Quebec History Marianopolis College

Date Published:
July 2007

L’Encyclopédie de l’histoire du Québec / The Quebec History Encyclopedia


Joseph Doutre


Doutre, Joseph (1825-1886), lawyer and author, was born at Beauharnois, Lower Canada, on March 11, 1825. He was educated at Montreal College, and was called to the bar of Lower Canada in 1847 (Q.C., 1863). Though he never sat in parliament, he was one of the leading members of the parti rouge; and it was under his presidency that the Institut Canadien was incorporated in 1852. He was an advocate of the abolition of seigniorial tenure in Lower Canada; he fought a duel with George Etienne Cartier; and he opposed, vehemently and successfully, the attempt of Bishop Bourget and other ecclesiastics to crush Liberalism in the province of Quebec. Especially noteworthy was his battle with Bishop Bourget over the Guibord case in 1869. In his earlier years he was a constant contributor to such journals as Les Mélanges Religieux, L'Aurore des Canadas, Le Courrier des Etats-Unis (New York), and the Lower Canada Jurist. He was one of the founders of Le Pays, and he contributed a series of contemporary biographies to Papineau's L'Avenir. He published also, in his earlier years, two novels, Les fiancés de 1812 (Montreal, 1844) and Le frère et la soeur, in J. Huston (ed.), Le répertoire national (4 vols., Montreal, 1848-50). He died at Montreal on February 3, 1886.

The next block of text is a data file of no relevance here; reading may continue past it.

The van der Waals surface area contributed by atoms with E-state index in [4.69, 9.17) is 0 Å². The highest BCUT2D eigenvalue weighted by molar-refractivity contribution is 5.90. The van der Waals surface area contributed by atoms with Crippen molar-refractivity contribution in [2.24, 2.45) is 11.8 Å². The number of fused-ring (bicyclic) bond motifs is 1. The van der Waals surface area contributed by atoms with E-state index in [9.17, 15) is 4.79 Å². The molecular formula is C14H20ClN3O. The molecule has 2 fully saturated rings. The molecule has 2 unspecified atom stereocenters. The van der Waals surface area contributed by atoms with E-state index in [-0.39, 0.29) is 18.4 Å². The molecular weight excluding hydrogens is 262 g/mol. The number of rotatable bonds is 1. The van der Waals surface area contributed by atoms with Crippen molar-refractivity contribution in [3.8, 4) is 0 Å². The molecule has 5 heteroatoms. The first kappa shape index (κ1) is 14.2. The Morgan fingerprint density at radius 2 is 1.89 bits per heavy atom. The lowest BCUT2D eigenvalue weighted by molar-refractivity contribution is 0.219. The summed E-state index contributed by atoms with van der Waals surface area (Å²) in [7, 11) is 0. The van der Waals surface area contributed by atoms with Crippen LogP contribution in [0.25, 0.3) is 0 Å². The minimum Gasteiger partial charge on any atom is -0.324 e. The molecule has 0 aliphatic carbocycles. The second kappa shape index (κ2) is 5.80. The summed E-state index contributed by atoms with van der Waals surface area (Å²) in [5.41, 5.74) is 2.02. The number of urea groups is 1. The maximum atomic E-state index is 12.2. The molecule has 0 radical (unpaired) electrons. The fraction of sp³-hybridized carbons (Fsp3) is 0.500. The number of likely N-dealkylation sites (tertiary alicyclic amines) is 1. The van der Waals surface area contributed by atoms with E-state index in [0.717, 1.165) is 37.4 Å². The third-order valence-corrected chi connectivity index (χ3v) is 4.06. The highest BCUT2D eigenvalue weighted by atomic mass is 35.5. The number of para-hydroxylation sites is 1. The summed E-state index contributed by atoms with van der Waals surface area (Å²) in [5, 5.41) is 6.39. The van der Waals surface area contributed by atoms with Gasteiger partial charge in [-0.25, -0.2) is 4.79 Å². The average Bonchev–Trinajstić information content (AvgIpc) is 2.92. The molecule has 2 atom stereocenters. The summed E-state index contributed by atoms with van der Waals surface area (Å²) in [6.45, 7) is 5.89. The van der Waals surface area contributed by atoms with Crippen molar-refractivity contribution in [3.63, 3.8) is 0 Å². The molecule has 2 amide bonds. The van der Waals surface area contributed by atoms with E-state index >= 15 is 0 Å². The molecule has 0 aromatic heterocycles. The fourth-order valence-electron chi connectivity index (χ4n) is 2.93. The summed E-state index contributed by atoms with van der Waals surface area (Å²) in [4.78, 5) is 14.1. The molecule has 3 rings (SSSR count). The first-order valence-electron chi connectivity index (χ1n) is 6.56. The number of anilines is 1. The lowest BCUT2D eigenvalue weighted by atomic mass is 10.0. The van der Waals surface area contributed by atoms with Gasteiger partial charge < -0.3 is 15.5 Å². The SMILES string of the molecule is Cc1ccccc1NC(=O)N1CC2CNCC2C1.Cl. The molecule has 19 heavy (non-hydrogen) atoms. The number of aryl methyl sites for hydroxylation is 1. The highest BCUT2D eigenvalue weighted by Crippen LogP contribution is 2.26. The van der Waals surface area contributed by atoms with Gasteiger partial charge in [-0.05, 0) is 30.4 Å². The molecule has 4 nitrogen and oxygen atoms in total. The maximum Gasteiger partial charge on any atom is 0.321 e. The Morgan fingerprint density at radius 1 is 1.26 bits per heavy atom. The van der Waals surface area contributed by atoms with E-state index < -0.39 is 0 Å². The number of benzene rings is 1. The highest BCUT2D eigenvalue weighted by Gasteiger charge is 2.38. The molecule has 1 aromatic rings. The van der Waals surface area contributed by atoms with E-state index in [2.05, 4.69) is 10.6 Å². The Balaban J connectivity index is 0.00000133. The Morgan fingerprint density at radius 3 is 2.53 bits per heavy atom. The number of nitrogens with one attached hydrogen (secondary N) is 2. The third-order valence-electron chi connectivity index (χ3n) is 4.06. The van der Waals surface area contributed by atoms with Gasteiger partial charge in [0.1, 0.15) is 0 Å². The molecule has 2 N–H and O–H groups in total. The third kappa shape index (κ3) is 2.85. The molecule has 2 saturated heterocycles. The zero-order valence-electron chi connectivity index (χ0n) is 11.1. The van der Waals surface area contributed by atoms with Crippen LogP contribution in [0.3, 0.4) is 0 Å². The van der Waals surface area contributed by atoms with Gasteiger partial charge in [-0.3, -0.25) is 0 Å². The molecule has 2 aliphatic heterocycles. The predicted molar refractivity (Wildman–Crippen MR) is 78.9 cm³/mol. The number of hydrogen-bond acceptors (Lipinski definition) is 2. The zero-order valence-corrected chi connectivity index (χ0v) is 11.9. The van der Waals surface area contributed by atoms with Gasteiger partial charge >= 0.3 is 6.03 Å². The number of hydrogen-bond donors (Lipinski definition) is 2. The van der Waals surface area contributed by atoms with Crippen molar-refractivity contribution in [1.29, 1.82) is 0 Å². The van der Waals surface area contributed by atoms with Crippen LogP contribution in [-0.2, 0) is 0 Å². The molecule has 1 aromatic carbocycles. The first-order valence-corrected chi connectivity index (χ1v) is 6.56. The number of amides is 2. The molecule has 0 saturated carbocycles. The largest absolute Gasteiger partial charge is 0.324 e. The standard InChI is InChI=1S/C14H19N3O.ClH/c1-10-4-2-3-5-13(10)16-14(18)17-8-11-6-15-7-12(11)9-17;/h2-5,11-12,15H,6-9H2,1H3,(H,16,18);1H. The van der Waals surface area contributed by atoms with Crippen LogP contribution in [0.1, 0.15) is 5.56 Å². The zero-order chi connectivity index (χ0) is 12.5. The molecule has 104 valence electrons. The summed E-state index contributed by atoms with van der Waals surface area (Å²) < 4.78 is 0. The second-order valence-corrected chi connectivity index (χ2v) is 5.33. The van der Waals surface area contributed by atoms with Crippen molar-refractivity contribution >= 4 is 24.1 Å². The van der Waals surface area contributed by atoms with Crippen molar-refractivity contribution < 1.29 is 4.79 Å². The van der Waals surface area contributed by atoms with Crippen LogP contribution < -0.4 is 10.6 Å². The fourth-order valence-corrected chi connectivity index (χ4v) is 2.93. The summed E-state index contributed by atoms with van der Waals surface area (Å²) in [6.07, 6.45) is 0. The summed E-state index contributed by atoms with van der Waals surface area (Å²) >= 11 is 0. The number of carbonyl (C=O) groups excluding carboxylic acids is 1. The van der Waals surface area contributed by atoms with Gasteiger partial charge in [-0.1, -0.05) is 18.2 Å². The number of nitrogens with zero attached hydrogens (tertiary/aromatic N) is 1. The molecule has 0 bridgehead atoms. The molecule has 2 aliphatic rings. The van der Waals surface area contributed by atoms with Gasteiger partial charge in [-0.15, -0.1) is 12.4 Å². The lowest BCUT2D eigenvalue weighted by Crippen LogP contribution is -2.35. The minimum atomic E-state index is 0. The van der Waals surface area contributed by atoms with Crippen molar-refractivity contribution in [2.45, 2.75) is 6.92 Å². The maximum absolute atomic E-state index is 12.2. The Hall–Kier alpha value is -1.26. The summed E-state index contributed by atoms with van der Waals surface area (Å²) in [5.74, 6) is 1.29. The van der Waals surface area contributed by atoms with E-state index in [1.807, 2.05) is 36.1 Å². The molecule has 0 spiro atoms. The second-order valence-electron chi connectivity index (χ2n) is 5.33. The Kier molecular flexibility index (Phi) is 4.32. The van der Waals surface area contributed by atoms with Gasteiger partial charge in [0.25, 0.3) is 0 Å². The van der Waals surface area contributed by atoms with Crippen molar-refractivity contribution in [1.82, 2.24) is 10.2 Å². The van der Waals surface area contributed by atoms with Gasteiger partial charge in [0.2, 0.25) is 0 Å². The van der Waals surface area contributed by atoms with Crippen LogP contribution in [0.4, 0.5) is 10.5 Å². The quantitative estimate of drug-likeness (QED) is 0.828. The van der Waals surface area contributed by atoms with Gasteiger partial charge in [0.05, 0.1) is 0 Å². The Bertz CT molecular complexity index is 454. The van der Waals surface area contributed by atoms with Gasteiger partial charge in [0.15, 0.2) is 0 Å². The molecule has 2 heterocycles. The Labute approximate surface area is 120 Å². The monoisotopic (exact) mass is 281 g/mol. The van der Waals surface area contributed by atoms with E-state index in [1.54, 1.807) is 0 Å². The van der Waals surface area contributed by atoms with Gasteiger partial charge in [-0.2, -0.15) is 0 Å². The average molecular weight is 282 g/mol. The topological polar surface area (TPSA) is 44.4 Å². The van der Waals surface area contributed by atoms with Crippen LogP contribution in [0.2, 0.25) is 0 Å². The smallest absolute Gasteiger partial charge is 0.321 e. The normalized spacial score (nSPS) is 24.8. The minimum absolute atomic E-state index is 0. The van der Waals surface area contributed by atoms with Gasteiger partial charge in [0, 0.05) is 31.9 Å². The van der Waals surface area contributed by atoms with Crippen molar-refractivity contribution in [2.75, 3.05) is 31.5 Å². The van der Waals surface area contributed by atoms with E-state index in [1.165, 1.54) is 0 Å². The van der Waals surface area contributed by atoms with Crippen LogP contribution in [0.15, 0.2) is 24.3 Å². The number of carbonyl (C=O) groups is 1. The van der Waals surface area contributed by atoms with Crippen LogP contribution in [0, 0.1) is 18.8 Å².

Source: W. Stewart WALLACE, The Encyclopedia of Canada, Vol. II, Toronto, University Associates of Canada, 1948, 411p., p. 233.

© 2007 Claude Bélanger, Marianopolis College